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50 years after end of dollar’s link to gold: U.S. faces new crisis

By Masao Suzuki |
August 16, 2021
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San José, CA - Fifty years ago, on August 15, 1971, then-President Nixon ended the U.S. dollar’s link with gold. This marked a retreat from the economic supremacy of the United States after World War II. Less than four years later, the fall of Saigon marked a defeat for the United States and a turning point in U.S. domination of the developing world.

In 1944 the United States hosted a meeting at Bretton Woods, New Hampshire, to set out a post-World War II economic agreement. At the meeting, the United States’ plan dominated over a British plan crafted by famous economist John Maynard Keynes. This was the end of British imperial financial leadership and the beginning of U.S. financial supremacy. Instead of the fixed exchange rate of the Gold Standard of the late 1800s and early 1900s led by Great Britain, there was now a new system of fixed exchange rates, based on both gold and the U.S. dollar.

This so-called Bretton Woods agreement established fixed exchange rate system that facilitated international trade and investment dominated by the United States. Since the other major capitalist economies - Britain, France, Germany and Japan - were focused on rebuilding after World War II, and because of the socialist Soviet Union, United States saw little economic competition. The United States was the economic power in the world and held most of the world’s gold.

But the recovery of Germany, Japan and other capitalist nations in the 1950s and 1960s put pressure on the U.S.-dollar centered economic system. With other countries holding U.S. dollars to back their own currencies, the United States was supposed to hold gold to back the U.S. dollar. But as doubts about continued U.S. economic supremacy mounted, gold began draining away and finally Nixon had to give up on backing the U.S. dollar with gold in 1971.

This began the modern flexible exchange rate system, where the prices, or exchange rates, of most currencies move up and down in the foreign exchange market. After a period economic instability in the 1970s, the United States was able to stabilize its economy through deregulation and increased exploitation of the working class under President Reagan in the 1980s. But with the Great Financial Crisis of 2008, a new period of relative economic decline for the United States began. In the last 20 years China has grown to be the major economic competitor of the United States. With a socialist economy, China’s gains are also stoking doubts about U.S. capitalism.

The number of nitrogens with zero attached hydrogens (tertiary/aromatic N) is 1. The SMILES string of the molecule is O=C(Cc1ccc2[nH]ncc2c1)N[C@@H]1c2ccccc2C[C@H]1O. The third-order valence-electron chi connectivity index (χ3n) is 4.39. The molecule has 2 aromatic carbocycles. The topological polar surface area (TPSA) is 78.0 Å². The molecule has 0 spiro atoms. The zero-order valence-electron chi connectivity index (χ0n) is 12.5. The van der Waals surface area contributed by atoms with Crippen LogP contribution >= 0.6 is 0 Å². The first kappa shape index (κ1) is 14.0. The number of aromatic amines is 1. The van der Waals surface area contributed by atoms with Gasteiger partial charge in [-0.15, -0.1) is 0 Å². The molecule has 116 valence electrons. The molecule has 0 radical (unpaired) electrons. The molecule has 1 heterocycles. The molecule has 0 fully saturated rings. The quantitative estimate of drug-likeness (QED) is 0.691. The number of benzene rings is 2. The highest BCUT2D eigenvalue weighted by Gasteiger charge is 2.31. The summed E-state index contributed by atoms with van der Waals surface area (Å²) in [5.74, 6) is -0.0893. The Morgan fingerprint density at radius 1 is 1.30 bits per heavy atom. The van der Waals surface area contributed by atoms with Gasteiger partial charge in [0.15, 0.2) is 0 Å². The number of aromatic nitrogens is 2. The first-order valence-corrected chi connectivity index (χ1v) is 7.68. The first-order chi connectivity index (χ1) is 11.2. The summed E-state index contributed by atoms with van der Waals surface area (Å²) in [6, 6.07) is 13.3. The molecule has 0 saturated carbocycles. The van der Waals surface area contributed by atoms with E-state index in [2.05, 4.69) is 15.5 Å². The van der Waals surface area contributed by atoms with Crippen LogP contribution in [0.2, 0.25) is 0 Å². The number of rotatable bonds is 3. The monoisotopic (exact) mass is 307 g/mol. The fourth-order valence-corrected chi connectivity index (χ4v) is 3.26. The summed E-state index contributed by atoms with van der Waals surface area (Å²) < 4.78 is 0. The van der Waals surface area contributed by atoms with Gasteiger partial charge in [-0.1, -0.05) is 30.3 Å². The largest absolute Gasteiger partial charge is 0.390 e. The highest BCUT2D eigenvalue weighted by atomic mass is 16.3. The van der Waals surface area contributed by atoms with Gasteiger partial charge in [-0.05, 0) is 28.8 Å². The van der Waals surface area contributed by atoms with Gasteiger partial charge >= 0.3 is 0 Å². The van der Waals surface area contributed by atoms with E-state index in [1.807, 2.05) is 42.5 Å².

The relative stabilization of the U.S. economy in the 1980s and the fall of the U.S.S.R. in 1991 emboldened the United States to be more aggressive militarily, leading the invasions and occupations of Afghanistan and Iraq. But now the United States is trying to reduce its military commitments in the Middle East and pivot to Asia in preparation for a war with China. The Afghan government built and financed to the tune of almost $1 trillion by the United States after the 2001 invasion has collapsed.

The United States economy managed to weather the first wave of the COVID-19 pandemic through massive government borrowing and spending. The total government debt, as compared to size of the economy, is now as large as during World War II. The U.S. central bank, or Federal Reserve, has not only created trillions of dollars to buy U.S. government bonds, but expanded its bond buying to mortgage-backed bonds and other bonds.

But despite the vaccinations of 60% of Americans who are twelve or older, the U.S. economy is again coming under stress with the fourth wave of the COVID-19 pandemic fueled by the Delta variant. One sign of this is the re-emergence of inflation for the first time since before the financial crisis. The looming cut-off of government unemployment aid and eviction moratorium over the next two months will increase hunger and homelessness at a time when economic inequality has increased with the pandemic. While another economic crisis does not appear to be around the corner, the declining strength of the United States around the world points to another period of economic turbulence.